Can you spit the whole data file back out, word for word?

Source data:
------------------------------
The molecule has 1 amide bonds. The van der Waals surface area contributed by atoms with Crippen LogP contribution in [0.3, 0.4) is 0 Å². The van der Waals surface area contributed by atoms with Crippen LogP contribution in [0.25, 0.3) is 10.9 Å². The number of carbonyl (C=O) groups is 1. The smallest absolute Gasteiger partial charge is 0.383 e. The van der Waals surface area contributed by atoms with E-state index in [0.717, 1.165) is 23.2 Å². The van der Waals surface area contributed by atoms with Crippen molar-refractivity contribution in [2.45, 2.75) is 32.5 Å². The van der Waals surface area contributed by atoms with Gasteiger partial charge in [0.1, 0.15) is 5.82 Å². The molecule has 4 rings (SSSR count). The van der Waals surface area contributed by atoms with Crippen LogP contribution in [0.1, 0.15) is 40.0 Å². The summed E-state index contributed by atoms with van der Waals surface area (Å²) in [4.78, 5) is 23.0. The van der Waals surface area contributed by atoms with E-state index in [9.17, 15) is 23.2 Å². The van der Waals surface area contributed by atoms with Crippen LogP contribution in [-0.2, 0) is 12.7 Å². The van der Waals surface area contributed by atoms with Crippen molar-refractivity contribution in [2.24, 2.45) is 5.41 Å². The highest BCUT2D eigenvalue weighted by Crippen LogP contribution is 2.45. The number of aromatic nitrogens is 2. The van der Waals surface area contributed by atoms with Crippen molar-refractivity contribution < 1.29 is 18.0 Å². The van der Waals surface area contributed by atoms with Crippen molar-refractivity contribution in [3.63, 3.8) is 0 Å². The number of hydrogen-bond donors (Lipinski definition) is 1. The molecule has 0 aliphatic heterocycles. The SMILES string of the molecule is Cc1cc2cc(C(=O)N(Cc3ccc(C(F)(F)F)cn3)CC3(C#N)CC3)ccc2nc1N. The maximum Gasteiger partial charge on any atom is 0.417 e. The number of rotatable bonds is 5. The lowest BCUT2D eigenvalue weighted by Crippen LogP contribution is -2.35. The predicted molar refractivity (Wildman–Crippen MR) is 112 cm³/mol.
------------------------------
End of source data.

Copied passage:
The molecule has 1 amide bonds. The van der Waals surface area contributed by atoms with Crippen LogP contribution in [0.3, 0.4) is 0 Å². The van der Waals surface area contributed by atoms with Crippen LogP contribution in [0.25, 0.3) is 10.9 Å². The number of carbonyl (C=O) groups is 1. The smallest absolute Gasteiger partial charge is 0.383 e. The van der Waals surface area contributed by atoms with E-state index in [0.717, 1.165) is 23.2 Å². The van der Waals surface area contributed by atoms with Crippen molar-refractivity contribution in [2.45, 2.75) is 32.5 Å². The van der Waals surface area contributed by atoms with Gasteiger partial charge in [0.1, 0.15) is 5.82 Å². The molecule has 4 rings (SSSR count). The van der Waals surface area contributed by atoms with Crippen LogP contribution in [0.1, 0.15) is 40.0 Å². The summed E-state index contributed by atoms with van der Waals surface area (Å²) in [4.78, 5) is 23.0. The van der Waals surface area contributed by atoms with E-state index in [9.17, 15) is 23.2 Å². The van der Waals surface area contributed by atoms with Crippen LogP contribution in [-0.2, 0) is 12.7 Å². The van der Waals surface area contributed by atoms with Crippen molar-refractivity contribution in [2.24, 2.45) is 5.41 Å². The highest BCUT2D eigenvalue weighted by Crippen LogP contribution is 2.45. The number of aromatic nitrogens is 2. The van der Waals surface area contributed by atoms with Crippen molar-refractivity contribution < 1.29 is 18.0 Å². The van der Waals surface area contributed by atoms with Crippen molar-refractivity contribution in [3.63, 3.8) is 0 Å². The number of hydrogen-bond donors (Lipinski definition) is 1. The molecule has 0 aliphatic heterocycles. The SMILES string of the molecule is Cc1cc2cc(C(=O)N(Cc3ccc(C(F)(F)F)cn3)CC3(C#N)CC3)ccc2nc1N. The maximum Gasteiger partial charge on any atom is 0.417 e. The number of rotatable bonds is 5. The lowest BCUT2D eigenvalue weighted by Crippen LogP contribution is -2.35. The predicted molar refractivity (Wildman–Crippen MR) is 112 cm³/mol.